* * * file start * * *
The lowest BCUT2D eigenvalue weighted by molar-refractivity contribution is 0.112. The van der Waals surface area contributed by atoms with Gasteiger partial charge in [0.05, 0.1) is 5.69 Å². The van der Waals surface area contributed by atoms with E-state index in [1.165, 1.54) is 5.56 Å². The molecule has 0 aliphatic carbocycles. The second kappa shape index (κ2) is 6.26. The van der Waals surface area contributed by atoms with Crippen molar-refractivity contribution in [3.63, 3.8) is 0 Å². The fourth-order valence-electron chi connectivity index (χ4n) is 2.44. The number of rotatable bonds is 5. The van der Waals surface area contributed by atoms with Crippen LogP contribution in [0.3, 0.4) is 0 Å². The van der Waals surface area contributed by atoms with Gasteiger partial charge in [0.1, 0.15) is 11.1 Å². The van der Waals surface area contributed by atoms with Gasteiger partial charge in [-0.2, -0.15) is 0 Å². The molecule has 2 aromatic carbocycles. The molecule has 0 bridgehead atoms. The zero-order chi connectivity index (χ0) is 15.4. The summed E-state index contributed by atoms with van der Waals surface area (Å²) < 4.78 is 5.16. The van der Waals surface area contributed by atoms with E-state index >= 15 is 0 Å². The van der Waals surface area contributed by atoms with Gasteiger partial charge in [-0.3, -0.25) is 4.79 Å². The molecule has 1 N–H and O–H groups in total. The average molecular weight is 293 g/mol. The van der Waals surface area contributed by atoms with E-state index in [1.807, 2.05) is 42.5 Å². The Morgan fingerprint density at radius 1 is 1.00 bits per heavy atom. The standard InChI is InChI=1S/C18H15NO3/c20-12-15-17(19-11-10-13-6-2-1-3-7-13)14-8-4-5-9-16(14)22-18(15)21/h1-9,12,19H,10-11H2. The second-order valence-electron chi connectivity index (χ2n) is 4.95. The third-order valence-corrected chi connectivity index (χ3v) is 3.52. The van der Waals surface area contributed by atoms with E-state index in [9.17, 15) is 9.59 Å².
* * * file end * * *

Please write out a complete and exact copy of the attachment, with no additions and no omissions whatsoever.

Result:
The lowest BCUT2D eigenvalue weighted by molar-refractivity contribution is 0.112. The van der Waals surface area contributed by atoms with Gasteiger partial charge in [0.05, 0.1) is 5.69 Å². The van der Waals surface area contributed by atoms with E-state index in [1.165, 1.54) is 5.56 Å². The molecule has 0 aliphatic carbocycles. The second kappa shape index (κ2) is 6.26. The van der Waals surface area contributed by atoms with Crippen molar-refractivity contribution in [3.63, 3.8) is 0 Å². The fourth-order valence-electron chi connectivity index (χ4n) is 2.44. The number of rotatable bonds is 5. The van der Waals surface area contributed by atoms with Crippen LogP contribution in [0.3, 0.4) is 0 Å². The van der Waals surface area contributed by atoms with Gasteiger partial charge in [0.1, 0.15) is 11.1 Å². The van der Waals surface area contributed by atoms with Gasteiger partial charge in [-0.2, -0.15) is 0 Å². The molecule has 2 aromatic carbocycles. The molecule has 0 bridgehead atoms. The zero-order chi connectivity index (χ0) is 15.4. The summed E-state index contributed by atoms with van der Waals surface area (Å²) < 4.78 is 5.16. The van der Waals surface area contributed by atoms with E-state index >= 15 is 0 Å². The van der Waals surface area contributed by atoms with Gasteiger partial charge in [-0.3, -0.25) is 4.79 Å². The molecule has 1 N–H and O–H groups in total. The average molecular weight is 293 g/mol. The van der Waals surface area contributed by atoms with E-state index in [1.807, 2.05) is 42.5 Å². The Morgan fingerprint density at radius 1 is 1.00 bits per heavy atom. The standard InChI is InChI=1S/C18H15NO3/c20-12-15-17(19-11-10-13-6-2-1-3-7-13)14-8-4-5-9-16(14)22-18(15)21/h1-9,12,19H,10-11H2. The second-order valence-electron chi connectivity index (χ2n) is 4.95. The third-order valence-corrected chi connectivity index (χ3v) is 3.52. The van der Waals surface area contributed by atoms with E-state index in [9.17, 15) is 9.59 Å².